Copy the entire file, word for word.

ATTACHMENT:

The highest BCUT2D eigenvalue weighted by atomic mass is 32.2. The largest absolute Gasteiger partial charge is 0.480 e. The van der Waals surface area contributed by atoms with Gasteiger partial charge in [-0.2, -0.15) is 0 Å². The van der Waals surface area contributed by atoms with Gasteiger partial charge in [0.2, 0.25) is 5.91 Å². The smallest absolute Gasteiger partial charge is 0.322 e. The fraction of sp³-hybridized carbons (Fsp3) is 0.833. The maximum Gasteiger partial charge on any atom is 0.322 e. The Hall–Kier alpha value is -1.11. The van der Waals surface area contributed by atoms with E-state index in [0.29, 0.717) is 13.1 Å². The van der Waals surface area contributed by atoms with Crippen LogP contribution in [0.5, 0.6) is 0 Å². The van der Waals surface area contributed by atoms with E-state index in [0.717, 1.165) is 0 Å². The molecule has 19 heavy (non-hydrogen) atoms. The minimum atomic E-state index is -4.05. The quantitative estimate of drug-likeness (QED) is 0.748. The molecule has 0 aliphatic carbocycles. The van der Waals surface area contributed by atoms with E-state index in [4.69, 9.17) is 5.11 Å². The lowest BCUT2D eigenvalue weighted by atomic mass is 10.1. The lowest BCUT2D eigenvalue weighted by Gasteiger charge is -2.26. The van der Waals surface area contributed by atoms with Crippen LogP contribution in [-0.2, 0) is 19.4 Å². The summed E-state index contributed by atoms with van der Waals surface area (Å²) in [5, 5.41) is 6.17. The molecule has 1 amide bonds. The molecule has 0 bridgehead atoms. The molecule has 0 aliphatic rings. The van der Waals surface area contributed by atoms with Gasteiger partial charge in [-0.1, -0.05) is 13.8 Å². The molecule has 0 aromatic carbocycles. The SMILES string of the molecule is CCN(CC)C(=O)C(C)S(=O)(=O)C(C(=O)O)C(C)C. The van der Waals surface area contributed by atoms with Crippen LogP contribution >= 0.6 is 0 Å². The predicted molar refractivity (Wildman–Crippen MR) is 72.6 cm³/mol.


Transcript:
The highest BCUT2D eigenvalue weighted by atomic mass is 32.2. The largest absolute Gasteiger partial charge is 0.480 e. The van der Waals surface area contributed by atoms with Gasteiger partial charge in [-0.2, -0.15) is 0 Å². The van der Waals surface area contributed by atoms with Gasteiger partial charge in [0.2, 0.25) is 5.91 Å². The smallest absolute Gasteiger partial charge is 0.322 e. The fraction of sp³-hybridized carbons (Fsp3) is 0.833. The maximum Gasteiger partial charge on any atom is 0.322 e. The Hall–Kier alpha value is -1.11. The van der Waals surface area contributed by atoms with E-state index in [0.29, 0.717) is 13.1 Å². The van der Waals surface area contributed by atoms with Crippen LogP contribution in [0.5, 0.6) is 0 Å². The van der Waals surface area contributed by atoms with E-state index in [0.717, 1.165) is 0 Å². The molecule has 19 heavy (non-hydrogen) atoms. The minimum atomic E-state index is -4.05. The quantitative estimate of drug-likeness (QED) is 0.748. The molecule has 0 aliphatic carbocycles. The van der Waals surface area contributed by atoms with E-state index in [4.69, 9.17) is 5.11 Å². The lowest BCUT2D eigenvalue weighted by atomic mass is 10.1. The lowest BCUT2D eigenvalue weighted by Gasteiger charge is -2.26. The van der Waals surface area contributed by atoms with Crippen LogP contribution in [-0.2, 0) is 19.4 Å². The summed E-state index contributed by atoms with van der Waals surface area (Å²) in [5, 5.41) is 6.17. The molecule has 1 amide bonds. The molecule has 0 bridgehead atoms. The molecule has 0 aliphatic rings. The van der Waals surface area contributed by atoms with Gasteiger partial charge in [-0.1, -0.05) is 13.8 Å². The molecule has 0 aromatic carbocycles. The SMILES string of the molecule is CCN(CC)C(=O)C(C)S(=O)(=O)C(C(=O)O)C(C)C. The van der Waals surface area contributed by atoms with Crippen LogP contribution >= 0.6 is 0 Å². The predicted molar refractivity (Wildman–Crippen MR) is 72.6 cm³/mol.